By Aliyah Kovner
Campus News Reporter
The price of groceries is at an all-time high, and with the raised cost of commodities and the economic belly-flop, food waste is becoming painfully pressing issue.
In an effort to curb excessive food waste, UC Santa Cruz dining halls and cafés have begun removing the food trays in dining halls and cafés.
Food waste is an unfortunate side effect of the buffet style available at most university dining halls.
“Living off campus, I waste a lot less — I know what I need,” second-year Lucy Stutter said. “But if it’s a free buffet, you don’t think about it as much.”
Scott Berlin, director of dining and hospitality at UCSC, described the amount of food thrown away as more than a ton each week per dining hall.
Berlin’s estimation includes food from students’ plates as well as leftovers of the prepared food, due to health and safety regulations.
UCSC Dining does not have its own compost program and must send the material to an off-site facility at increased cost. It is working on developing its own compost system, but in the mean time composting is a too expensive option.
“In the ideal situation, we would have composting vessels on campus composting all of our waste, and then utilizing all of this fertilizer on campus in one form or another,” Berlin said.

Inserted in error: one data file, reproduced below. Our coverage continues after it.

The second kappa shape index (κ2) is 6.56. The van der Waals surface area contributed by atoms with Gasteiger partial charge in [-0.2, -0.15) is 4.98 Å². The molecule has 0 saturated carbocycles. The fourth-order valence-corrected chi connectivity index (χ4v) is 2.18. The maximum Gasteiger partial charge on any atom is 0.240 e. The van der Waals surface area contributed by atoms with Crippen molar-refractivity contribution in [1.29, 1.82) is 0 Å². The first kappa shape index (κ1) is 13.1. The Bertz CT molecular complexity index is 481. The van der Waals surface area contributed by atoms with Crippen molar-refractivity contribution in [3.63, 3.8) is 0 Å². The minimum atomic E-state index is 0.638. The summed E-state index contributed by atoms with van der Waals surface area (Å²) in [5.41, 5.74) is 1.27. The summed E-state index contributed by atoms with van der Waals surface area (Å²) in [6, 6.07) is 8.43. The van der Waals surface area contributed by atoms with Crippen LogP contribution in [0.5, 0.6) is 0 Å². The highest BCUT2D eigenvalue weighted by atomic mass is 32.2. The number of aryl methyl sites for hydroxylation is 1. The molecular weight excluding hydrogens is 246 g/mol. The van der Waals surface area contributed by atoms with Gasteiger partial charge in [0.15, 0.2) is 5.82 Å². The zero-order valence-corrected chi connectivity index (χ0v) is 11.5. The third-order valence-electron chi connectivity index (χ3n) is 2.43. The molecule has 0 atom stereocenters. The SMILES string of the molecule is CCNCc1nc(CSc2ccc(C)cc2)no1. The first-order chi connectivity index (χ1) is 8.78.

The lack of compost vestibules is visible to anyone who has visited a campus eatery. Not only do potential meals go to the dump, but a portion of the university budget goes to the city to process UCSC’s organic refuse.
The move to trayless dining is one of the first steps UCSC has taken toward a waste-free system. It was first implemented at Porter College.
The other dining halls gave it a try on “trayless days” last year, and attempted to measure the difference in waste. Food waste was reduced by approximately 35 percent on those days, according to UCSC Dining.
“In addition to saving this waste, we no longer have to wash the trays,” Berlin said. “With serving around 10,000 meals per day, this equates to over 2 million trays. We continue to work on other sustainability initiatives to reduce our waste stream, utilities and embrace the local economy.”
The halls are also implementing more made-to-order dishes, so that prepared foods, like vats of macaroni and cheese, are not left over and then thrown out.
One option to ease the problem is to eat at a campus restaurant or café, instead of a dining hall.
Stevenson Café manager John Hadley, on a quick break from overseeing the bustling kitchen and packed counter, estimated that the eatery throws away about 0.5 percent of food prepared.
Although there is no compost bin outside the café, Hadley said he would be “happy to participate” if there were someone to manage the bins on a regular basis.
“People keep coming back [to try to implement one],” Hadley said. “It never gets off the ground.”